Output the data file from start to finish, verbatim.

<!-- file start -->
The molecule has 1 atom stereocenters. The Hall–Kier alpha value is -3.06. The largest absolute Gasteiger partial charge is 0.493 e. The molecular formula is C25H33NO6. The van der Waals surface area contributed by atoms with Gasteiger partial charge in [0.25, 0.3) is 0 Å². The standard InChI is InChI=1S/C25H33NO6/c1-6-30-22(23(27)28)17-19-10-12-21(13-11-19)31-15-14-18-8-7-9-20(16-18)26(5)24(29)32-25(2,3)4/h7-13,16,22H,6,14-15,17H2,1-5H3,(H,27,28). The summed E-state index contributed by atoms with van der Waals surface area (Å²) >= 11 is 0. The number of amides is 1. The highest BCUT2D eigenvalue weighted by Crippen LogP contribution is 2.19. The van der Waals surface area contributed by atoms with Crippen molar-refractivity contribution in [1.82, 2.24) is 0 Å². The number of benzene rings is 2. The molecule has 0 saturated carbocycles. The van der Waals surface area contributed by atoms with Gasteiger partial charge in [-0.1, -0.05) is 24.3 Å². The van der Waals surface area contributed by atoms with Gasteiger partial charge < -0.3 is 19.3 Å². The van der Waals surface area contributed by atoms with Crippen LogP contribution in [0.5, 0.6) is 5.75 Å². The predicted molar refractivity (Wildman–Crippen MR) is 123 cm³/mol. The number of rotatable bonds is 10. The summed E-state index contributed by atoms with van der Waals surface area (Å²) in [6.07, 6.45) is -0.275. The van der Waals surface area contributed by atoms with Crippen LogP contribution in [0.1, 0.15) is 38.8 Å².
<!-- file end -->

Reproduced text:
The molecule has 1 atom stereocenters. The Hall–Kier alpha value is -3.06. The largest absolute Gasteiger partial charge is 0.493 e. The molecular formula is C25H33NO6. The van der Waals surface area contributed by atoms with Gasteiger partial charge in [0.25, 0.3) is 0 Å². The standard InChI is InChI=1S/C25H33NO6/c1-6-30-22(23(27)28)17-19-10-12-21(13-11-19)31-15-14-18-8-7-9-20(16-18)26(5)24(29)32-25(2,3)4/h7-13,16,22H,6,14-15,17H2,1-5H3,(H,27,28). The summed E-state index contributed by atoms with van der Waals surface area (Å²) >= 11 is 0. The number of amides is 1. The highest BCUT2D eigenvalue weighted by Crippen LogP contribution is 2.19. The van der Waals surface area contributed by atoms with Crippen molar-refractivity contribution in [1.82, 2.24) is 0 Å². The number of benzene rings is 2. The molecule has 0 saturated carbocycles. The van der Waals surface area contributed by atoms with Gasteiger partial charge in [-0.1, -0.05) is 24.3 Å². The van der Waals surface area contributed by atoms with Gasteiger partial charge < -0.3 is 19.3 Å². The van der Waals surface area contributed by atoms with Crippen LogP contribution in [0.5, 0.6) is 5.75 Å². The predicted molar refractivity (Wildman–Crippen MR) is 123 cm³/mol. The number of rotatable bonds is 10. The summed E-state index contributed by atoms with van der Waals surface area (Å²) in [6.07, 6.45) is -0.275. The van der Waals surface area contributed by atoms with Crippen LogP contribution in [0.1, 0.15) is 38.8 Å².